Teens and adults build a home in the Dominican Republic

Goshen. Volunteers found the mission trip tough, inspiring, and eye-opening. They met villagers whose hope for the future and love of learning thrived amid dire poverty. And they witnessed climate change "happening in real time."

Goshen /
| 03 Dec 2019 | 01:09

A sizable group of 15 teens and adults spent the week of July 20-27 in the Dominican Republic building a home for a local family.

“On the last day that we were there, after we built the house, and when I saw how happy the family was in having a home, it made coming here so rewarding for me,” said Trent Cline-Larsen, a 17-year-old from Scotchtown.

The First Presbyterian Church of Goshen sponsored the mission trip. It wasn't easy. It took strength of character and physical endurance just to get to the destination, before any building took place.

Flying out of Newark Airport, the group landed in the beautiful old city of Santo Domingo, the capital of the Dominican Republic. After a night’s rest, they traveled an arduous five hours by bus to Derrumbadero, a small town about 10 miles from the Haitian border.

Accommodations there consisted of a single room loaded with bunk beds and mosquito netting. The group’s diet was mostly rice and beans, spaghetti and yucca, with very little protein like chicken or fish. The volunteers had a chance to sleep.

It was a 10-minute car ride from Derrumbadero to Caimonial, where the volunteers spent their days building.

“I shoveled gravel, passed cement buckets, and climbed ladders to paint,” said Carol Phelan, an optometrist from Warwick who joined the group with her son, Charles. “I did what I could do to help. And I don’t like heights!”

She was impressed with the child care.

“The children were precious," she said. "No hover parents there — the whole village watched the children."

Her biggest surprise happened when she came upon a tarantulas’ nest.

“The spiders were bigger than my hand!” she exclaimed.

'We're privileged with basic things'

The homes are made of a combination of wood and cement, reinforced with barbed wire instead of rebar. Every home is poured concrete. Palm trees are used as siding, and later painted. Each four-room house has a tin roof but no electricity and no plumbing.

“In the village, the barrels of water aren’t clear," Phelan said. For us it was only a week — for them it’s all the time. We’re privileged with basic things like water. We turn on the tap and we have water."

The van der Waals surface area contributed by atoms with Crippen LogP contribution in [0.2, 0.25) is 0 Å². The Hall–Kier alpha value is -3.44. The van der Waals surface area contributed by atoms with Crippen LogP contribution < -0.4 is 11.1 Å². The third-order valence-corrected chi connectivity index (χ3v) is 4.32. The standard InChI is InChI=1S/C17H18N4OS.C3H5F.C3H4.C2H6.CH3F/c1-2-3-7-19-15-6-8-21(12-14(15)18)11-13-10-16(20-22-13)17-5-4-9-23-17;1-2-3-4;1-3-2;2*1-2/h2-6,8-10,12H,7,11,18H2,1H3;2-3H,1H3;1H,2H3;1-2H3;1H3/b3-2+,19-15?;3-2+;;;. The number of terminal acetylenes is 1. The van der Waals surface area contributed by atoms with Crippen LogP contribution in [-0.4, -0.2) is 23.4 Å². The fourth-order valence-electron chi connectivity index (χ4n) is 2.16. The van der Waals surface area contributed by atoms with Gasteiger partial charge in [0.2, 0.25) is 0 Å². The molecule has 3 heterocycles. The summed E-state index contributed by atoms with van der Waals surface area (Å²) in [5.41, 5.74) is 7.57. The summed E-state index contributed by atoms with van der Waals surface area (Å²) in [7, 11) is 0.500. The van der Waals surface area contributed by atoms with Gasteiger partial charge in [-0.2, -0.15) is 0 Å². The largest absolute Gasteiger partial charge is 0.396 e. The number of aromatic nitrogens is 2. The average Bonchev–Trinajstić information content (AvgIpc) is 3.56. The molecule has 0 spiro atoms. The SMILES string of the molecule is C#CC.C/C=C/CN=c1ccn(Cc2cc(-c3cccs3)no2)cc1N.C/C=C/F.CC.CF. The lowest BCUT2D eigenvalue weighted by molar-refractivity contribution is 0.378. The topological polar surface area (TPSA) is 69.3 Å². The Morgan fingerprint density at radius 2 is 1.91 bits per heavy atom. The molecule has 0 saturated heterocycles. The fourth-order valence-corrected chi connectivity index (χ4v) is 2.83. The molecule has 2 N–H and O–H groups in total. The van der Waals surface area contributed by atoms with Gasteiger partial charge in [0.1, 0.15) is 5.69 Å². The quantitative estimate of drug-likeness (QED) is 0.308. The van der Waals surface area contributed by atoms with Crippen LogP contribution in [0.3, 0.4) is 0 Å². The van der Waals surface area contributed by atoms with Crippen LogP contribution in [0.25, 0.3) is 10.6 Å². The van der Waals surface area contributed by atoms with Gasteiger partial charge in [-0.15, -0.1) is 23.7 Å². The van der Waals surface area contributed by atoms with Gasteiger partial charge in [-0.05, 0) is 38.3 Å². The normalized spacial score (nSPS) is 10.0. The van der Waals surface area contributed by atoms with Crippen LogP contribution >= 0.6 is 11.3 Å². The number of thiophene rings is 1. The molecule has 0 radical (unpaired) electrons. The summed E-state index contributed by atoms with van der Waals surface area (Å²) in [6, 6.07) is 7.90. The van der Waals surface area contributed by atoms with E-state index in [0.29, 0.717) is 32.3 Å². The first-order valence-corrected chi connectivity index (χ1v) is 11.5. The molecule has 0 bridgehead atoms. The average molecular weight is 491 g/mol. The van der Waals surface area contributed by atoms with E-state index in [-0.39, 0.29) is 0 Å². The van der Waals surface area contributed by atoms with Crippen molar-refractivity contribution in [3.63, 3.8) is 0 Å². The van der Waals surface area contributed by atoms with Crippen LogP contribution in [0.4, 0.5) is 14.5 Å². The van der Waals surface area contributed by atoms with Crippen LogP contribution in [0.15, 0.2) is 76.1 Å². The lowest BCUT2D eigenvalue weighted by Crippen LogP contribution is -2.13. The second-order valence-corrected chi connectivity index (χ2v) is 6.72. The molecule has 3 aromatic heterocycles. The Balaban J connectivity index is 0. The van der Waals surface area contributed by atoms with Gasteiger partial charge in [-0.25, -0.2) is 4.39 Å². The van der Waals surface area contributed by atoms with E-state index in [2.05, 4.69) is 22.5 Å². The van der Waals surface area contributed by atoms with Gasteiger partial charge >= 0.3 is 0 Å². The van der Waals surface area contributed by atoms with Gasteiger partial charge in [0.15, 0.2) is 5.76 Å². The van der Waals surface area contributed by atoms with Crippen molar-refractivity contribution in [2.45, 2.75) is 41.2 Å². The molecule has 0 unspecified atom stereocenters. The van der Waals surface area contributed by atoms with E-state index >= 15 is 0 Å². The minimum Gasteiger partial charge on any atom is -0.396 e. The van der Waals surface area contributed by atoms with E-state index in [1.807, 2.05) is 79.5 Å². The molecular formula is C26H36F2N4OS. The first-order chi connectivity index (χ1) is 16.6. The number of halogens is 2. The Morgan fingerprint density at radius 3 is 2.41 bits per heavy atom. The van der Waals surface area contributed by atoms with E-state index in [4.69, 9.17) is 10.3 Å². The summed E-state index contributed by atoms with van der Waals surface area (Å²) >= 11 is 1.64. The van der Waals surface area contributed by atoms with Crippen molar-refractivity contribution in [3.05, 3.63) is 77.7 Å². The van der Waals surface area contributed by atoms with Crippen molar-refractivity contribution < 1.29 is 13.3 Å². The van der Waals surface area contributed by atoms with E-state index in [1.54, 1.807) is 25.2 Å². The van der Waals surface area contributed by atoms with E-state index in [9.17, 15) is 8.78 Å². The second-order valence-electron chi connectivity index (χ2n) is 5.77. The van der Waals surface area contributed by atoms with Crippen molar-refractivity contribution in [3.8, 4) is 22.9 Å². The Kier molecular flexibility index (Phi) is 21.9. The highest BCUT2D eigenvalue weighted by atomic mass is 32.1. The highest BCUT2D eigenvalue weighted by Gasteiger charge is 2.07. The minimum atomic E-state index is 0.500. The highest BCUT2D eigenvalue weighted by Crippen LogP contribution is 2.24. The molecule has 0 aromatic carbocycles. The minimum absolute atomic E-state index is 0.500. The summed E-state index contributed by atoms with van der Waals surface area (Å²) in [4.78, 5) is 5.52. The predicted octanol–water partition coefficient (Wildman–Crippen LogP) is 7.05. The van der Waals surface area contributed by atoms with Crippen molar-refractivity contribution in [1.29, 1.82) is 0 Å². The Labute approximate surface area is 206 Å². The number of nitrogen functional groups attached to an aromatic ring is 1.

Mark Glasse, the trip coordinator, said, “We saw climate change happening in real time on the ground as we were there. Soil nutrients are washed away."

Haitians come over the border and abscond with trees, to turn into charcoal, a cooking source, he said.

"Drought has left the ground parched and cracked," said Glasse. "Moisture, if available, wouldn’t even penetrate the ground. The time to act and save the world is now. In a few short years, these people won’t be able to feed themselves. Climate change, global warming, whatever you want to call it, is happening. Fields of corn there are withered, with drying leaves,."

Glasse said it is a poverty-ridden area.

“There’s some farming, but most people have no means of employment," he said. "There’s a level of hopelessness. Small stores dot the neighborhoods selling snacks, Gatorade, food like that, with about one-third of the space selling liquor. On the up side, there is a decent school in the area and trip organizer, Bridges to Community, built a community center with classrooms, meeting rooms, and a library. It’s well-utilized.”

Charles Phelan, 17, sees a bit of hope.

“We observed such poor living conditions, but the people still have hope, so much hope," he said. "It was a pretty inspiring trip.”

His mother, who was on this trip with him, and his three sisters have gone on mission trips in the past, so he knows what mission work demands.

Fifteen-year-old Emma Boardman of Chester also found inspiration on the trip.

"I was unsure about going on the trip, but once I got there and started to work, I realized I made the right choice, because it opened my eyes to what I have versus what others have," she said. "I found it inspiring.”

Glasse said, "This is a trip that everyone should take. Teens especially learn to appreciate what they have. They experience a level of poverty not like anywhere here in the U.S. It’s an eye-opener. We all can learn from being a part of a trip like this.”

The trip back to Santo Domingo was another eye-opener: the volunteers passed multiple armed military personnel looking for Haitian immigrants sneaking into the country.

"I was unsure about going on the trip, but once I got there and started to work, I realized I made the right choice, because it opened my eyes to what I have versus what others have. I found it inspiring.” --Emma Boardman, 15, of Chester